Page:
Interview with Valerie Moon, Part 1

I first became aware of homeschooling mother Valerie Moon via her excellent website, The Military Homeschooler. Homeschooling families in which a parent is an active member of the military face particular challenges as they deal with homeschooling laws in different states and even different countries as the family moves from station to station. Even though she’s done homeschooling her children (through two different countries!), Moon has continued to maintain her site, a wonderful resource for military families contemplating or actively homeschooling, and her family’s story is an interesting one. Here we go:

Adrienne: My first question is the big one: What got you started in homeschooling?

Valerie: Working in school.

Our oldest son attended public school (and parochial school for two years), so I knew the drill from that angle. In 1988, his senior year and the year our youngest started Kindergarten, the overseas military newspaper, The Stars and Stripes, published an article about some new fad called homeschooling. This was the first I’d heard of it. It was intriguing, but I didn’t rush out and disenroll the kids from school. This was also pre-Internet for Germany, and no one at our (civilian) church mentioned it – Episcopalians aren’t the tip of the homeschooling spear – so my information on homeschooling was just that one article. Still, I remember the room where I sat, and the light glowing through the plants in the window as I read the article. It made an impression.

A year later I worked at the school in the glorious position of playground monitor. The vice principal recruited me after I showed up daily at school one week to give our youngest daughter some medicine. Tony, the school’s vice principal, said that I could put my lunch time to good use making money – five whole dollars an hour – wow, an offer I couldn’t refuse (and the school needed the help). I’d already been a “room mother,” I was writing a monthly magazine for the schoolkids to take home, I’d been on the School Improvement Plan committee, and was an elected member of the School Advisory Committee. Anything for the kiddos. So there I was, a playground monitor with a daily view of school socialization… that occurs outside the 25-foot portable no man’s land that surrounds playground monitors as they stroll around the playground. The hard-case kid said the f-word every ten seconds during a football game. I timed him one day.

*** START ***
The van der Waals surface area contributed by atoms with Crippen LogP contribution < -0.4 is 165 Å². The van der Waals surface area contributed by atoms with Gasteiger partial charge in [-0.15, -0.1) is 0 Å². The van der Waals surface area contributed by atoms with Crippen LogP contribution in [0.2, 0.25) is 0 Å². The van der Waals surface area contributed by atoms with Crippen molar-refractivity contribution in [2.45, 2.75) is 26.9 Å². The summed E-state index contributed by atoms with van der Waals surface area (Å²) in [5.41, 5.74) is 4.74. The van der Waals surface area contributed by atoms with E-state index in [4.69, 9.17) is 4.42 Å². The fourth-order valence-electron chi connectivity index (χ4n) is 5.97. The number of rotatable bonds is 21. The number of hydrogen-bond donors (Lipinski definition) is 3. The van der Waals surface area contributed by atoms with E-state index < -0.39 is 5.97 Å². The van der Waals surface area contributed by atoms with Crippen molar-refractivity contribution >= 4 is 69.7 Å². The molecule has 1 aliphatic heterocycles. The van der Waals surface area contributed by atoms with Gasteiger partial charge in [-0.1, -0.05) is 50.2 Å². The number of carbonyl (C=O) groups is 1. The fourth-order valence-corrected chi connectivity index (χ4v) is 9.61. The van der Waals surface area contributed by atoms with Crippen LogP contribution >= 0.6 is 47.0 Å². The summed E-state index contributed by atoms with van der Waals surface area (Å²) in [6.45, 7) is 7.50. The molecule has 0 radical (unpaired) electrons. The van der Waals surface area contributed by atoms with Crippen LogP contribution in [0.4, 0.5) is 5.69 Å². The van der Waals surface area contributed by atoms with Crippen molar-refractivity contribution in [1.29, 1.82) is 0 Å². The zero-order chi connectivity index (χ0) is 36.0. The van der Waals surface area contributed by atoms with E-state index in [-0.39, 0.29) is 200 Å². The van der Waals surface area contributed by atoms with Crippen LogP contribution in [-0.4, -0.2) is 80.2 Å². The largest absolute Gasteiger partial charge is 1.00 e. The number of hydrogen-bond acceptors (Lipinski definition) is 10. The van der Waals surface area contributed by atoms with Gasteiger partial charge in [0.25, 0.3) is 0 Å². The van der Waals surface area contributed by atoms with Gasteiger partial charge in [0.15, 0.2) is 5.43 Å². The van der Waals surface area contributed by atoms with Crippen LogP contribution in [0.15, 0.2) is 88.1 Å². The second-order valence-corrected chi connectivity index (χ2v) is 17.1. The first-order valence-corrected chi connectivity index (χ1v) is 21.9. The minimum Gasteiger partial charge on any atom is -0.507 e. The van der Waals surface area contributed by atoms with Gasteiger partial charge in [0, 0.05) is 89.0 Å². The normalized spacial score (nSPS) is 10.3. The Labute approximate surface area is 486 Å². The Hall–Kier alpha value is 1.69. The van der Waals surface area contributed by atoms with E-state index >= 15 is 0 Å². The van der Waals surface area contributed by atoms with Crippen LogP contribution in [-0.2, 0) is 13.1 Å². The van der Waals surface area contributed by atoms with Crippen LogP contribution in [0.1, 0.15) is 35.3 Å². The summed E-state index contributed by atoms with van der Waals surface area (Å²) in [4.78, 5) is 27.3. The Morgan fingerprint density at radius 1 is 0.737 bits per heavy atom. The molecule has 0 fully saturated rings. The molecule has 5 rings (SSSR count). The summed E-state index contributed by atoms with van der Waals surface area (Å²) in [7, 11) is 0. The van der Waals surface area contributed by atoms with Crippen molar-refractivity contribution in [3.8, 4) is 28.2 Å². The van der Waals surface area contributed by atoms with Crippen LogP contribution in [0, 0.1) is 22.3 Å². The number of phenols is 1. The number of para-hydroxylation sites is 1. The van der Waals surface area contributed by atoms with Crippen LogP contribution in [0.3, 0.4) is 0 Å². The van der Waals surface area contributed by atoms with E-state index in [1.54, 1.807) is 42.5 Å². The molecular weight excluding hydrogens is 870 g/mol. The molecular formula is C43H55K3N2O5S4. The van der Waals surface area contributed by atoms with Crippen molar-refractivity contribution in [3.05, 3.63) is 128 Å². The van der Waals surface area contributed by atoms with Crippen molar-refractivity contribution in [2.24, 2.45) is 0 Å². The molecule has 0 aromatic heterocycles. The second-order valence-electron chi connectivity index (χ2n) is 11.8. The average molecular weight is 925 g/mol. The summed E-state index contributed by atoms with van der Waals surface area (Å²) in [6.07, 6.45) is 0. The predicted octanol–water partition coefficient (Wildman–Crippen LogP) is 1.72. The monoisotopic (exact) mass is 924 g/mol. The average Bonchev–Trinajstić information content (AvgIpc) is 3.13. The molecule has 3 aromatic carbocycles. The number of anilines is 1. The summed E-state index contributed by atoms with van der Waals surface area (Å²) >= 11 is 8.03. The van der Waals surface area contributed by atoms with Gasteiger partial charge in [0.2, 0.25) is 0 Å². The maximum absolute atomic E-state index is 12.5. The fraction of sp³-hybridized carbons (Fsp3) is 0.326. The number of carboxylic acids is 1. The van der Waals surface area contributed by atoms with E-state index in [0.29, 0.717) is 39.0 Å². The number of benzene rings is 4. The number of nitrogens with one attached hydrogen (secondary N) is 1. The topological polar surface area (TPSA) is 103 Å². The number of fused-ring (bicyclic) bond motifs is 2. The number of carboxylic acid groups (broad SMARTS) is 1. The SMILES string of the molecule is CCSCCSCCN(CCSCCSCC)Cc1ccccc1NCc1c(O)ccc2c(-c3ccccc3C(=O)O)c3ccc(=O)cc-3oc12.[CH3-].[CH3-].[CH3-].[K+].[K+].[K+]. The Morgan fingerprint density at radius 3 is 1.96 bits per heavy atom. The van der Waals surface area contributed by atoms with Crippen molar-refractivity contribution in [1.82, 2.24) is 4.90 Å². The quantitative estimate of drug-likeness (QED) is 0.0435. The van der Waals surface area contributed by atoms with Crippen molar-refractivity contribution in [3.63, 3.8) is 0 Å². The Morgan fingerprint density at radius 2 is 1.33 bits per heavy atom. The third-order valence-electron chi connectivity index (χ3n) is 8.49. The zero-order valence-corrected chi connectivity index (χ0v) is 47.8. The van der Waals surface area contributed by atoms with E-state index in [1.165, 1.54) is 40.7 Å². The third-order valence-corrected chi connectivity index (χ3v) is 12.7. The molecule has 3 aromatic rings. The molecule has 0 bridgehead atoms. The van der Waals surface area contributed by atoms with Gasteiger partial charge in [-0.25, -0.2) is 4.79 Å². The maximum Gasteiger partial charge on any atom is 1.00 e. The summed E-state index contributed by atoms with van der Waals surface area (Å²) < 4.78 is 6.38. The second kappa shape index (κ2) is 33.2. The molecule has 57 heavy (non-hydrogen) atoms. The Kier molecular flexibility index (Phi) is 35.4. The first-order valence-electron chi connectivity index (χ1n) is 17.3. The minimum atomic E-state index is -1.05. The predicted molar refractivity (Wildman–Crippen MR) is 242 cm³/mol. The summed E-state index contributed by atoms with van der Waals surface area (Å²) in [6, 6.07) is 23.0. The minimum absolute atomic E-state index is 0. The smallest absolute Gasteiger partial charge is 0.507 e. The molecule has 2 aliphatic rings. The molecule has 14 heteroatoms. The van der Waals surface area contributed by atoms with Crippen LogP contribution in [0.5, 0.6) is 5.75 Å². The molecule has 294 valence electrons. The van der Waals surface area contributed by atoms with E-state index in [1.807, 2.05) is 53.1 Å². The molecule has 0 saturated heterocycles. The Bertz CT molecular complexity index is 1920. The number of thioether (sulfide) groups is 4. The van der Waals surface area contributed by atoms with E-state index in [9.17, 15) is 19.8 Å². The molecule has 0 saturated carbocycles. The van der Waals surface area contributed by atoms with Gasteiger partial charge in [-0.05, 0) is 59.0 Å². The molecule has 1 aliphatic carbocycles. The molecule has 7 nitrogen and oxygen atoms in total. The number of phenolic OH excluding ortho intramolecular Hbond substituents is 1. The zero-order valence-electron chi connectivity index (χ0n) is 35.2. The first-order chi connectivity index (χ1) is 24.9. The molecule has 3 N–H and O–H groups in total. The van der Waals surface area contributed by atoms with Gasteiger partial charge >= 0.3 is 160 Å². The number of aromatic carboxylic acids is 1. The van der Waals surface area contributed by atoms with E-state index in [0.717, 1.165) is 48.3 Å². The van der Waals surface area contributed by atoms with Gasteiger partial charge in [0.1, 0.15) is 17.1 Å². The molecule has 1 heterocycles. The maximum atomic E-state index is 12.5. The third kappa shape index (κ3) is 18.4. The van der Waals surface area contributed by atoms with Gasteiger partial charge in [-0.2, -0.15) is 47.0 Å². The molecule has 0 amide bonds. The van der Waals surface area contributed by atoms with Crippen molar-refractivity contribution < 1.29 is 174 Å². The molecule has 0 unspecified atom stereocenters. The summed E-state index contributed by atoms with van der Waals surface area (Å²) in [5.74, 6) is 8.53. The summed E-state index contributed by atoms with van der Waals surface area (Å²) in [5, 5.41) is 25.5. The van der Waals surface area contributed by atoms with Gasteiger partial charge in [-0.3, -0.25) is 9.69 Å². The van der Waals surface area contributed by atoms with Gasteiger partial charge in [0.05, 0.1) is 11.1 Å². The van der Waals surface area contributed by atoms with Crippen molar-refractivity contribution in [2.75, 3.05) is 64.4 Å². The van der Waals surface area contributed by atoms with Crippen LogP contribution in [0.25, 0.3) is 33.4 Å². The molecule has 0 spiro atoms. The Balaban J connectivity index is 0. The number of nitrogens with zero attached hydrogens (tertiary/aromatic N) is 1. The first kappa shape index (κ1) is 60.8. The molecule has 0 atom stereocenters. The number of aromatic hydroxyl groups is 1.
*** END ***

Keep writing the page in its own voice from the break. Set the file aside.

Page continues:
I did this work to fulfill the prophecy that children do better in school when their parents participate in school activities. Maybe so, but my kids just avoided me on the playground as if I had a 100-foot force field around me. Still, their grades and standardized test scores were such that they all were in the “talented and gifted” (TAG) class so I figured that what we were doing was working well. Despite their TAG designations, there were still pressures and problems, but I saw these as normal given our experiences with our oldest son. It’s just the way it was.

The clinching moment came when I was asked (probably out of the art teacher’s desperation) to join two other ladies in judging an art contest sponsored by the PTA. This was after my own kids had come home telling me that they had to do pictures about “where the sky ends.” I told them “in the back yard” and didn’t think any more about it.